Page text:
1/16, 1/32, 0

Illustration credit: Sara Hardin

According to my dead Grandpa, I’m 1/16 Cherokee.

“Yeah, I’m Cherokee,” she said to me from the passenger seat. We were young and driving and looking for a place to sin in the dark.

“Come on, how would you know that?” I ask, skeptical of White people claiming more than what was already theirs. As if we need more.

“My grandma was a quarter.”

I look out the window away from her to the hanging streetlights. Then back.

“I mean, all of us in the west, aren’t we all a little part native? Like, in a bad way?”

But now she looks away irritated, her arms crossed over, her legs straight in front of her in the car, not Indian-style.

“I guess I’m just saying, are you really Cherokee?” She’s not listening, but I need to say this. “Do you identify as Cherokee? Do you live the life of a Cherokee? Do you understand anything about what it’s like to live like that? To have people hate you because of who you are? To wish you didn’t exist?”

She sighed and shook her head.

“Because I don’t.”

I kept driving.

*

He was born on an Oklahoma Indian Reservation. Leighton Cleo Halpain. Son of Solon Tilden Halpain and an unknown woman. Born on the same year as the state itself: 1907. 1/2 Cherokee.  

1/32

According to my dead Great Grandmother, I’m 1/32 Cherokee.

She tried to research her husband, Leighton, but it was always a dead end. “She traced her parents to BC,” my mom told me, but she couldn’t get past that reservation in Oklahoma.

Leighton’s father murdered Leighton’s mother. My great great grandmother. Maybe she was half Cherokee, or full Cherokee, but I can’t think of anything besides alcohol that would have caused that. I imagine her face and her cheekbones look like they’d cut through her skin they’re that sharp. She couldn’t have smiled a lot, not with being married to a drunk cowboy who would have beat her every night. Just like his son Leighton would beat his children, my Papa, my Great Aunts.

I want to write that how he killed her was cowardly. I imagine he just shot her, no dramatic confrontation, no nose to nose anger at their tough land in a tough state. Just a shot. A trigger. Him just sitting there with a half-emptied bottle of something brown and cheap and her walking into his drunken world.

I want to write that that’s not how it happened. That actually, the old man had hit his son with an open palm and it was the last time he’d do it.

“Oh yeah?” he would say, standing from some rickety wooden chair, creaking with release, “You sure ‘bout that?”

And she would stand there, over her son, her dark hands covering his white face, and she’d say, “Yeah. That’s right.” Then she’d run from the two-room shack of their home and out to the small barn covering the horses and tackle and guns. She’d fling open the wooden box and grab it, place the butt against her thigh, and slide two shells into the cracked barrels. She’d snap the shotgun close and walk back into the house, but Leighton would already have his pistol out in a shaking hand, his face mean and red.

She’d look down to her son sitting on the floor crying, and she’d look up at her husband standing there with a trembling barrel pointed at her. And she’d raise the barrel up, her straight black strands hanging over her face like tiny icicles, and he’d shoot her. The shot would tear him out of his glaze and his eyes would open wide staring at the blood darkening her bosom, the cries of their son on deaf ears in the wake of the gunshot.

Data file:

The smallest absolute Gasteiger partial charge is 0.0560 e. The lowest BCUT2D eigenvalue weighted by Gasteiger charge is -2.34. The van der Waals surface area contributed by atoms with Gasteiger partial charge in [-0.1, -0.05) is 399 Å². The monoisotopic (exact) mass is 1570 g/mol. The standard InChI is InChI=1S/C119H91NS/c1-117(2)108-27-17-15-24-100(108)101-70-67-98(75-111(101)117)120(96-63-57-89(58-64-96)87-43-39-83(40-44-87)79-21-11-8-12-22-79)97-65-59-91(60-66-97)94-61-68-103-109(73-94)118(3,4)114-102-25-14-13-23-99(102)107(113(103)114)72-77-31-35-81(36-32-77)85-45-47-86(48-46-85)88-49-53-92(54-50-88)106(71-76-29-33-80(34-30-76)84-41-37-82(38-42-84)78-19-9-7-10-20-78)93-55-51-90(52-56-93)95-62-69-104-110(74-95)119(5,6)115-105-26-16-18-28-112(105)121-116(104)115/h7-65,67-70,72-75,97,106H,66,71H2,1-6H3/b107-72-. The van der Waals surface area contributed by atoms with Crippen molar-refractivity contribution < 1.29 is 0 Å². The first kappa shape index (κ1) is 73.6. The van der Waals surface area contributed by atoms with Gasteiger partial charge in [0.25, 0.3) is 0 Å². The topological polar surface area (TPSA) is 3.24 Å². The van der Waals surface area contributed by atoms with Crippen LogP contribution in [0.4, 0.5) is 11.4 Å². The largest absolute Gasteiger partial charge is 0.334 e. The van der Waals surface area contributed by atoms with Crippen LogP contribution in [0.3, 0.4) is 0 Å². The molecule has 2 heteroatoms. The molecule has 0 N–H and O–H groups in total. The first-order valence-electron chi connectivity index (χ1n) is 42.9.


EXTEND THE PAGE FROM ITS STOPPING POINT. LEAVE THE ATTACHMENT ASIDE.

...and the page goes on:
*

“There’s going to be a race war up on the Res,” he said nodding. “I’m telling you, people aren’t going to put up with this.”

I shook my head and shot the basketball. “You really think so, huh?”

He passed it back to me. “Yeah, seriously.”

I shot it again.

We switched positions and I passed it to him. I thought of Dudds and how he was always cool to me, but how he had that side. I remembered that kid who moved schools because Dudds overheard him talking shit and said he’d kill him. But he only smiled at me, whenever he showed up for class, broad and tall and lumbering. Always smiling, but always with that smile that hid something, or maybe I’m just imagining it.

I pass the ball back to him and think of what he said. “Dudds chopped him up in pieces and burned him in his car. Like a psychopath.”

It was true. They found burned remains in a car, but the news never said if he chopped him up like a serial killer. I wonder if he did, Dudds, with that big smile hiding something.

I wondered if he cut him up in 32 pieces.

0

According to my Great Aunt, none of us are Cherokee.

It’s a relief. It’s a relief to think that I don’t need to claim anything more than I have already, than my blood has. It’s a relief that I won’t be able to swindle myself into free health care or casino money from people my other people had murdered and thieved and silenced.

It’s a relief that that murder didn’t happen. That it was just an old legend of Cowboys vs. Indians, even if they were married. She died in California, not Oklahoma. And her hair wasn’t black, it was blonde.

I’m glad I can’t even feign ownership of this land, my lineage going back to serfs under Czars and peasants under lords. Or maybe they were lords in Hillmorton, England in the 1350s. Maybe they were Viking Chieftains crossing the Atlantic with Erik the Red.

But they weren’t Cherokee.

Or maybe they were.

Jake Zawlacki

Jake Zawlacki lives and writes in the swamps of Louisiana. His work has appeared or will soon appear in Two Hawks Quarterly, Abstract Magazine, and The Citron Review.

Jake Zawlacki lives and writes in the swamps of Louisiana. His work has appeared or will soon appear in Two Hawks Quarterly, Abstract Magazine, and The Citron Review.

Leave a Comment

Your email address will not be published. Required fields are marked *